(Reuters) - Disgraced Tour de France champion Lance Armstrong has said he was wrong to use the story of his fight against cancer to boost his image as he tried to fend off the doping accusations that eventually led to his downfall.
“I’d love to change it but I can‘t,” the American, who survived testicular cancer, said after being reminded in an interview with cyclingnews.com that he had once told journalists: “I’ve seen death in the face and I don’t do drugs.”
“It’s inexcusable; it’s embarrassing to hear that,” said Armstrong, who was stripped of his seven Tour titles and banned from cycling for life last year after accusations that he had cheated.
“Those are the moments you’d do anything to take back or say something different, or erase it,” added Armstrong, who in January admitted to years of using performance-enhancing drugs to help him in cycling.
“A statement like that, what it would have signified or the confidence it would have given to the community that matters, the cancer community, they took stuff like that to heart,” Armstrong told the website in an interview being published over several days.
“In my mind that’s where the foul there is times one thousand.”
Armstrong said the story of his battle against cancer built him up into a hero and he gladly sheltered behind it as he aggressively denied repeated doping allegations.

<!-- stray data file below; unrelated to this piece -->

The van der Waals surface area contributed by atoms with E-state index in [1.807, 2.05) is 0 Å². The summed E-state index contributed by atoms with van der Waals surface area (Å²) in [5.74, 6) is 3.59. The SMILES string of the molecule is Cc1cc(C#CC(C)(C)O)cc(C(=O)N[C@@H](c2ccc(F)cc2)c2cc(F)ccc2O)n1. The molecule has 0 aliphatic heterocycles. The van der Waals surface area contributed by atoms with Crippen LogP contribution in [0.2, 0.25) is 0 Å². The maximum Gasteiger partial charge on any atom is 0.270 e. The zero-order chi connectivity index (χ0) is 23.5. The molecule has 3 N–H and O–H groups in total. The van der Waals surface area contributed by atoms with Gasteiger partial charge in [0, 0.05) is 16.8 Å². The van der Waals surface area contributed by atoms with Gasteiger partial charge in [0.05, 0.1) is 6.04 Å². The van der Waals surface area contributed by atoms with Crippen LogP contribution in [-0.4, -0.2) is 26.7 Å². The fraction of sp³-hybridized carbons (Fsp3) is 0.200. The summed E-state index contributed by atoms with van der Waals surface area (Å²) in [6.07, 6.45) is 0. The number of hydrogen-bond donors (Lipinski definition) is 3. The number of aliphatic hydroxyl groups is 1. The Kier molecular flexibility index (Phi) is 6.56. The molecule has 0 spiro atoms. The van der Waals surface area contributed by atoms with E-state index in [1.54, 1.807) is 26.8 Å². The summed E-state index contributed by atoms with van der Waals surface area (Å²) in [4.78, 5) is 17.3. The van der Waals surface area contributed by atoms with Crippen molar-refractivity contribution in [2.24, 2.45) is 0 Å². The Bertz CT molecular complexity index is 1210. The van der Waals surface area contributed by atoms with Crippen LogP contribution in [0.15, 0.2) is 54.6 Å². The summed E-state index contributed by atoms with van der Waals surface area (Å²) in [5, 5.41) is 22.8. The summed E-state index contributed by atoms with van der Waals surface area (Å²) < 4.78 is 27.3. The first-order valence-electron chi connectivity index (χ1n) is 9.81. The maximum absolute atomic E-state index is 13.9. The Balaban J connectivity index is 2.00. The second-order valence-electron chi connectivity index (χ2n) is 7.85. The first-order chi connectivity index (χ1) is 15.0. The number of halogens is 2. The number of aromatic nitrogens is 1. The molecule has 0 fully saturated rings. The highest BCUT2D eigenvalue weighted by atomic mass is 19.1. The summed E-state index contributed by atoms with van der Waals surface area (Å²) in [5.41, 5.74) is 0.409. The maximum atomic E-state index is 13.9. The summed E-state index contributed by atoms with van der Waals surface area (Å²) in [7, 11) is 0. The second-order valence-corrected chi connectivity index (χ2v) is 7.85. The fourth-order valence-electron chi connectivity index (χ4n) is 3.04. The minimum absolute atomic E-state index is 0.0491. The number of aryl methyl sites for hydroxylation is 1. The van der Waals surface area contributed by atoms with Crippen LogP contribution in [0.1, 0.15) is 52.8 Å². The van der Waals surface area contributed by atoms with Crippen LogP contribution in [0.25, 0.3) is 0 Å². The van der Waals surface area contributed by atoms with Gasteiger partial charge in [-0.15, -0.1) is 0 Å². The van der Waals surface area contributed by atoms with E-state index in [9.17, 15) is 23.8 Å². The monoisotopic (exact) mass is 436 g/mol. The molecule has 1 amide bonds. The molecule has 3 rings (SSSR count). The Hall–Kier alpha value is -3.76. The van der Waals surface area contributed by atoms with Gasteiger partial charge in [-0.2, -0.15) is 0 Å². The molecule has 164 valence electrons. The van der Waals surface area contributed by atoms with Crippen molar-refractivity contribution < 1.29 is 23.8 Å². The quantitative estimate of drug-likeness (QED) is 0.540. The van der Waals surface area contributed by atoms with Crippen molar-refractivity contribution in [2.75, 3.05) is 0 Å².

“It was a cancer survivor who was two years out of diagnosis winning the hardest sport in the world,” he told the website in an extract published on Wednesday.
”I can see why that became such a story and one turns to two and the story just builds and builds.
“Hence the reason why so much of the fallout has been so drastic. If you’re just a guy who wins the Tour seven times with no ‘story’, the fallout isn’t the same. A lot of that’s my fault. I accept responsibility for being so aggressive and stern when it came to the denials. It was a tremendous mistake. That took the fall and doubled it.”
Armstrong said he had eventually backed himself into a corner with his constant denials of doping.
”Once you say no once you’re stuck with no. So you just keep saying no,“ he said. ”It would have been better to have been more passive in a press conference.
“It’s one thing to not comment and get out of that question as soon as you can. It’s a whole different thing to be confrontational and combative, which was what I was.”
Writing by Clare Fallon in London; Editing by Ed Osmond